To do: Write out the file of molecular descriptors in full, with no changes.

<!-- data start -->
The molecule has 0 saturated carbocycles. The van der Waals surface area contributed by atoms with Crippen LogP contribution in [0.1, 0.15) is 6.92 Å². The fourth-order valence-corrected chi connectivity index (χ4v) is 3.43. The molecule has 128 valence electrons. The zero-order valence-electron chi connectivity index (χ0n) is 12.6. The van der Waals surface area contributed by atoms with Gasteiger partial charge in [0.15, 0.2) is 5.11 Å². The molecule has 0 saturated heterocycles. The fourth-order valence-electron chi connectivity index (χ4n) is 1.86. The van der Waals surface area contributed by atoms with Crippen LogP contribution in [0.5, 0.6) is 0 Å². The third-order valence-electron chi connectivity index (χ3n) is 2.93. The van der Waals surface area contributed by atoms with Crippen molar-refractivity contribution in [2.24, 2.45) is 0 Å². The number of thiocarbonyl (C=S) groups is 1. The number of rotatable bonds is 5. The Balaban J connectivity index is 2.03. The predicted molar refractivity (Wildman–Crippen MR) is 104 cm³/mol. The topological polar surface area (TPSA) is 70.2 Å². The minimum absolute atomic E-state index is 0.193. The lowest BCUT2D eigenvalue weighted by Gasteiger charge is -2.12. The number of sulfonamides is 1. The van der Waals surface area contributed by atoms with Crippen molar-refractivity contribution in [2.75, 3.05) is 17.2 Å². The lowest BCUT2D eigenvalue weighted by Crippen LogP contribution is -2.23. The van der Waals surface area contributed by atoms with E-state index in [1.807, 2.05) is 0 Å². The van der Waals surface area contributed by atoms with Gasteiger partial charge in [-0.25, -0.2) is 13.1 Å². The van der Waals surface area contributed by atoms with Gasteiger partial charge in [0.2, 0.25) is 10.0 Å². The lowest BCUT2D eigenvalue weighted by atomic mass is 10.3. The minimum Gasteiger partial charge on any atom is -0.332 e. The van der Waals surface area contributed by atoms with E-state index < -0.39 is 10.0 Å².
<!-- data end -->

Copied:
The molecule has 0 saturated carbocycles. The van der Waals surface area contributed by atoms with Crippen LogP contribution in [0.1, 0.15) is 6.92 Å². The fourth-order valence-corrected chi connectivity index (χ4v) is 3.43. The molecule has 128 valence electrons. The zero-order valence-electron chi connectivity index (χ0n) is 12.6. The van der Waals surface area contributed by atoms with Gasteiger partial charge in [0.15, 0.2) is 5.11 Å². The molecule has 0 saturated heterocycles. The fourth-order valence-electron chi connectivity index (χ4n) is 1.86. The van der Waals surface area contributed by atoms with Crippen LogP contribution in [0.5, 0.6) is 0 Å². The third-order valence-electron chi connectivity index (χ3n) is 2.93. The van der Waals surface area contributed by atoms with Crippen molar-refractivity contribution in [2.24, 2.45) is 0 Å². The number of thiocarbonyl (C=S) groups is 1. The number of rotatable bonds is 5. The Balaban J connectivity index is 2.03. The predicted molar refractivity (Wildman–Crippen MR) is 104 cm³/mol. The topological polar surface area (TPSA) is 70.2 Å². The minimum absolute atomic E-state index is 0.193. The lowest BCUT2D eigenvalue weighted by Gasteiger charge is -2.12. The number of sulfonamides is 1. The van der Waals surface area contributed by atoms with Crippen molar-refractivity contribution in [2.75, 3.05) is 17.2 Å². The lowest BCUT2D eigenvalue weighted by Crippen LogP contribution is -2.23. The van der Waals surface area contributed by atoms with E-state index in [1.807, 2.05) is 0 Å². The van der Waals surface area contributed by atoms with Gasteiger partial charge in [-0.25, -0.2) is 13.1 Å². The van der Waals surface area contributed by atoms with Gasteiger partial charge in [0.2, 0.25) is 10.0 Å². The lowest BCUT2D eigenvalue weighted by atomic mass is 10.3. The minimum Gasteiger partial charge on any atom is -0.332 e. The van der Waals surface area contributed by atoms with E-state index < -0.39 is 10.0 Å².